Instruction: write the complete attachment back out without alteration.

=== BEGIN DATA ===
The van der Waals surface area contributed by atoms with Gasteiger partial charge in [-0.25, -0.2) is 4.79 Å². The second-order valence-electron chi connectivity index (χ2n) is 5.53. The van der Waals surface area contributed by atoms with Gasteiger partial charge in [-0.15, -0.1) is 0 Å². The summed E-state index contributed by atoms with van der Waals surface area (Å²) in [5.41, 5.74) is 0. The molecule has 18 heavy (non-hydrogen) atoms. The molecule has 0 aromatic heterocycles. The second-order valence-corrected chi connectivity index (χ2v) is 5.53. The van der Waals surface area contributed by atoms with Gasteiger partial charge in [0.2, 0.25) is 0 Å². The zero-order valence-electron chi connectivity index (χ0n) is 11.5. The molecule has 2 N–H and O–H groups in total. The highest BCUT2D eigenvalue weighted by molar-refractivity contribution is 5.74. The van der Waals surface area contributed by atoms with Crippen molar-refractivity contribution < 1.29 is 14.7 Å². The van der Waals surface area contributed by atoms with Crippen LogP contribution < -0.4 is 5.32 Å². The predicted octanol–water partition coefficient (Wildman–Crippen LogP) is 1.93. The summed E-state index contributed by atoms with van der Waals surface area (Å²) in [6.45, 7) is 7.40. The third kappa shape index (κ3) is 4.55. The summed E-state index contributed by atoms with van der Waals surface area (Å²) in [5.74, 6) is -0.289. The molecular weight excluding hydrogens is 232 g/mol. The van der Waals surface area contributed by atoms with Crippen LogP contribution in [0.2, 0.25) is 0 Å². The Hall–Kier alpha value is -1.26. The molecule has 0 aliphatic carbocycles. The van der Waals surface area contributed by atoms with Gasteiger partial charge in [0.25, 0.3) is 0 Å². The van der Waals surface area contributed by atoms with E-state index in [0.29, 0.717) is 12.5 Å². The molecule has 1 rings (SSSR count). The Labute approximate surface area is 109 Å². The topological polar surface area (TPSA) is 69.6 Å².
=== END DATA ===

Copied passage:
The van der Waals surface area contributed by atoms with Gasteiger partial charge in [-0.25, -0.2) is 4.79 Å². The second-order valence-electron chi connectivity index (χ2n) is 5.53. The van der Waals surface area contributed by atoms with Gasteiger partial charge in [-0.15, -0.1) is 0 Å². The summed E-state index contributed by atoms with van der Waals surface area (Å²) in [5.41, 5.74) is 0. The molecule has 18 heavy (non-hydrogen) atoms. The molecule has 0 aromatic heterocycles. The second-order valence-corrected chi connectivity index (χ2v) is 5.53. The van der Waals surface area contributed by atoms with Gasteiger partial charge in [0.2, 0.25) is 0 Å². The zero-order valence-electron chi connectivity index (χ0n) is 11.5. The molecule has 2 N–H and O–H groups in total. The highest BCUT2D eigenvalue weighted by molar-refractivity contribution is 5.74. The van der Waals surface area contributed by atoms with Crippen molar-refractivity contribution < 1.29 is 14.7 Å². The van der Waals surface area contributed by atoms with Crippen LogP contribution < -0.4 is 5.32 Å². The predicted octanol–water partition coefficient (Wildman–Crippen LogP) is 1.93. The summed E-state index contributed by atoms with van der Waals surface area (Å²) in [6.45, 7) is 7.40. The third kappa shape index (κ3) is 4.55. The summed E-state index contributed by atoms with van der Waals surface area (Å²) in [5.74, 6) is -0.289. The molecular weight excluding hydrogens is 232 g/mol. The van der Waals surface area contributed by atoms with Crippen LogP contribution in [0.2, 0.25) is 0 Å². The Hall–Kier alpha value is -1.26. The molecule has 0 aliphatic carbocycles. The van der Waals surface area contributed by atoms with Gasteiger partial charge in [0.25, 0.3) is 0 Å². The van der Waals surface area contributed by atoms with E-state index in [0.29, 0.717) is 12.5 Å². The molecule has 1 rings (SSSR count). The Labute approximate surface area is 109 Å². The topological polar surface area (TPSA) is 69.6 Å².